In China, where the peonies grow wild, they are called sho-yo meaning "most beautiful." Peonies symbolize good fortune.
I have been very fortunate this year! The peonies have had a glorious season in my neighborhood. I love this photo - check out the peony's reflection in the tea pot!
Peonies come in a wide array of colors and details. Some are uniform in color, some fade gracefully from light pink to white, others have yellow centers. All peonies have an incredible aroma! (It reminds me of roses, but it is at the same time distinct.) I've had peonies sitting on my desk for the past few weeks, and they fill my whole office with their sweet scent.
Peonies are also sentimental for me, reminding me of my grandmother's yard and her stories of the ants "tickling" the peonies to encourage their blossoms to unfold.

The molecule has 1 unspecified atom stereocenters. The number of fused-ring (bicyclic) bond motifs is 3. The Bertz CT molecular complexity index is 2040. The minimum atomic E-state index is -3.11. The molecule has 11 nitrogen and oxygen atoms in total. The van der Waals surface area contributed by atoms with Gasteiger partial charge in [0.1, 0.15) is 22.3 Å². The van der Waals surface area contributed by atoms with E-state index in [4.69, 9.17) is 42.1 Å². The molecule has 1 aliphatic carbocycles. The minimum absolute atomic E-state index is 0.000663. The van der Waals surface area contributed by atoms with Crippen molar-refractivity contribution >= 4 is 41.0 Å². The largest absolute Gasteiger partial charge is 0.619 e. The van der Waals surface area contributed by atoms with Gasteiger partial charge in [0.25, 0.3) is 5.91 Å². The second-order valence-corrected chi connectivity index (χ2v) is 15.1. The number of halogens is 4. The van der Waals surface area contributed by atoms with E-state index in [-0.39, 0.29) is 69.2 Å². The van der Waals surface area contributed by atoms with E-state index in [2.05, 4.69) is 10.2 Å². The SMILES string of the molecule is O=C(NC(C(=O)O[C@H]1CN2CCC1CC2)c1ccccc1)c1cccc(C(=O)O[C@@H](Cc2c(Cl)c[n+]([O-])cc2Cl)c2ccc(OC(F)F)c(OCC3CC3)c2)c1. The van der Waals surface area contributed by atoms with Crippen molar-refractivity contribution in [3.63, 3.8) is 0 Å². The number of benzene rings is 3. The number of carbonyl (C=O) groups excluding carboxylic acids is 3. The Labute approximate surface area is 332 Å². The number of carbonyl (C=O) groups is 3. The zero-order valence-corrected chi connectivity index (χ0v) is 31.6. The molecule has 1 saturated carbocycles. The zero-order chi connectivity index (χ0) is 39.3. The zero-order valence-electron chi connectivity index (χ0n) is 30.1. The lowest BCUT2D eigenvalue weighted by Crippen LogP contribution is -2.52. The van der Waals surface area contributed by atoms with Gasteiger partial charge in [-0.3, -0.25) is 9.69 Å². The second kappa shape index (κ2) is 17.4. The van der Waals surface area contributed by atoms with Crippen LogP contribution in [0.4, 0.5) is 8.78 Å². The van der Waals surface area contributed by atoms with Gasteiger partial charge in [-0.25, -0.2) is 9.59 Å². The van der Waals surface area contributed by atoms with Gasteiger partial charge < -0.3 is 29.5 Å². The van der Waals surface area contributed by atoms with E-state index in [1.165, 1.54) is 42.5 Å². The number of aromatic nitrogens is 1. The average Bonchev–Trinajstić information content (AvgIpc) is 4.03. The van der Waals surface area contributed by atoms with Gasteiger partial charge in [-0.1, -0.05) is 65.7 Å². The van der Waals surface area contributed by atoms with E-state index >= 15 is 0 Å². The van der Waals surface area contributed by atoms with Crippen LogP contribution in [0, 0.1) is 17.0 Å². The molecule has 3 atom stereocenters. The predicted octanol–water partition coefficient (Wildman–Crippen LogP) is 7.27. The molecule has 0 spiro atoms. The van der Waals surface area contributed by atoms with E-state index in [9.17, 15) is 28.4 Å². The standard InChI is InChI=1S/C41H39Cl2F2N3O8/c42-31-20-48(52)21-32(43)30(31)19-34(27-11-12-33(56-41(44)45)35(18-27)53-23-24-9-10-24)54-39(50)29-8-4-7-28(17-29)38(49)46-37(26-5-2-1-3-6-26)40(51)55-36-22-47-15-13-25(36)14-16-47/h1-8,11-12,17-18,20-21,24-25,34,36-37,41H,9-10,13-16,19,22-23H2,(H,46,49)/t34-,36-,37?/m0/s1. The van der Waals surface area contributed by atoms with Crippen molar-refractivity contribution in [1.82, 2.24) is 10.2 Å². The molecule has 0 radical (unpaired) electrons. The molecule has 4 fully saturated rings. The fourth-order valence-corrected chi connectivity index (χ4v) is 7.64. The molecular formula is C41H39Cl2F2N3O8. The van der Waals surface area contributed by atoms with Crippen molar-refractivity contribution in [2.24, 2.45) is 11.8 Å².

White Peony tea is also very popular. In fact, it is the grandparent of today's flowering teas. Before there were today's highly marketed (but incredibly cool) "artisan" teas that unfurl into the shape of flowers, Bai Mudan tea was very popular in China. Bai Mudan is called White Peony tea and is made by tying many tea leaves together to form the shape of a peony flower when it blossoms during steeping. Sorry, no pictures of that - but do check out the real peonies below!